Away and away the aeroplane shot, till it was nothing but a bright spark; an aspiration; a concentration; a symbol (so it seemed to Mr. Bentley, vigorously rolling his strip of turf at Greenwich) of man's soul; of his determination, thought Mr. Bentley, sweeping round the cedar tree, to get outside his body, beyond his house, by means of thought, Einstein, speculation, mathematics, the Mendelian theory--away the aeroplane shot.The airplane as aspiration is lovely--and it makes me nostalgic for 1925 when a plane could seem so. (Though to most of the central Londoners in the novel, the plane [which is a skywriter, advertising toffee or soap] recalls WWI.)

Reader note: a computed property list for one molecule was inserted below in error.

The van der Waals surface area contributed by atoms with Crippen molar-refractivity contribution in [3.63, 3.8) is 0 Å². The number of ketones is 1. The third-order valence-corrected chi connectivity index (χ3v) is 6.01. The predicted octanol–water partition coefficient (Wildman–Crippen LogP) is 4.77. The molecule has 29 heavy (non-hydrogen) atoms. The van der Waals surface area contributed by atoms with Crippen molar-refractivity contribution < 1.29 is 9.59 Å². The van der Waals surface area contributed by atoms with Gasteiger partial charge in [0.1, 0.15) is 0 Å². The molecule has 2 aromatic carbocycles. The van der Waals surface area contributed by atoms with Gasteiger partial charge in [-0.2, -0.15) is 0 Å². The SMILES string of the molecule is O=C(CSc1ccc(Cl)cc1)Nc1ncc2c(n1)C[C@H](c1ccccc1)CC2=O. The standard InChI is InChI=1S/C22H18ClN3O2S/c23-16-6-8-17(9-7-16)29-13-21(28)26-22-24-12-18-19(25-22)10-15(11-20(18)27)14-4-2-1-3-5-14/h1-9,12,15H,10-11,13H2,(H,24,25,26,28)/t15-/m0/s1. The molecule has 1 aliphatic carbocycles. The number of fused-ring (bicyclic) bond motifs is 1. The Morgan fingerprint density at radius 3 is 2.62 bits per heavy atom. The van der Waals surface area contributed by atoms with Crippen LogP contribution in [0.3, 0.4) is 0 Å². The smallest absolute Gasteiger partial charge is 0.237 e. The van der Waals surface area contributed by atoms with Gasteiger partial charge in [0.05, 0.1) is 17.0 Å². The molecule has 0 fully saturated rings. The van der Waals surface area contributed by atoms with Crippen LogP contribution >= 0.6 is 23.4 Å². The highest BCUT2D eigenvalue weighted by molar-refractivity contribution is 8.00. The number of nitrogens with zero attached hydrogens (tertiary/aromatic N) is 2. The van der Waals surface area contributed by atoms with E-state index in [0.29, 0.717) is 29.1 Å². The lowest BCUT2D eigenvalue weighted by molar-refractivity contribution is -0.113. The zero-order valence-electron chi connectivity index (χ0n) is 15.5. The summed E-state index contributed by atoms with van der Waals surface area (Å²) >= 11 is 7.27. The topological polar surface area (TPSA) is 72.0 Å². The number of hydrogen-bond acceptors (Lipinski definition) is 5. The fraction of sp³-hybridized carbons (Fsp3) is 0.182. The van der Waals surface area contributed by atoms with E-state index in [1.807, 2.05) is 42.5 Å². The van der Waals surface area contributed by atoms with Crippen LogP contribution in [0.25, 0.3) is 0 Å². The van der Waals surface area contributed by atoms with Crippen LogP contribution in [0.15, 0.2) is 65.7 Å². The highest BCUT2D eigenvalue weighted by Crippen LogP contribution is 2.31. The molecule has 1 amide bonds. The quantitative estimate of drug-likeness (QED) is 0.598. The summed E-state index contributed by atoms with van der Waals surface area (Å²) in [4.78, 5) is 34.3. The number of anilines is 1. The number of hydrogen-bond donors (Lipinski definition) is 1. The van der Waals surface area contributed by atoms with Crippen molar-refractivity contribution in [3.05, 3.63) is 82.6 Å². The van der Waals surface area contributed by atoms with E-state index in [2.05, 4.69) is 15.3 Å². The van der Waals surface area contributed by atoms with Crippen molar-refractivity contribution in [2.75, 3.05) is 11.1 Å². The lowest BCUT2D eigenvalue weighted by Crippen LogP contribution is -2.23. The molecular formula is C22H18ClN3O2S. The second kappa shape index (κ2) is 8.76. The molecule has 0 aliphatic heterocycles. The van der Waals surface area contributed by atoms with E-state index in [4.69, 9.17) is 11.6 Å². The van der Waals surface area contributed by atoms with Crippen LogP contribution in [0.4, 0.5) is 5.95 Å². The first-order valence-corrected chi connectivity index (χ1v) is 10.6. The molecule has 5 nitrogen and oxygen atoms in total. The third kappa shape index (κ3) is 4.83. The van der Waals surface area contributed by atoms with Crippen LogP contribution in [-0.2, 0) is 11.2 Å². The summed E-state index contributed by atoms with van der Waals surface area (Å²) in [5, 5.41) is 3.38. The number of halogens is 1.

Mr. Bentley, whose cameo ends with this quotation, is a classic Englishman. He’s obsessed with his lawn. Following in the footsteps of Darwin, he sensibly thinks out how “man” thinks through problems of the soul through science, and, in doing so, he hits upon little bits of poetry (“a bright spark,” “sweeping round the cedar tree”). Lovely.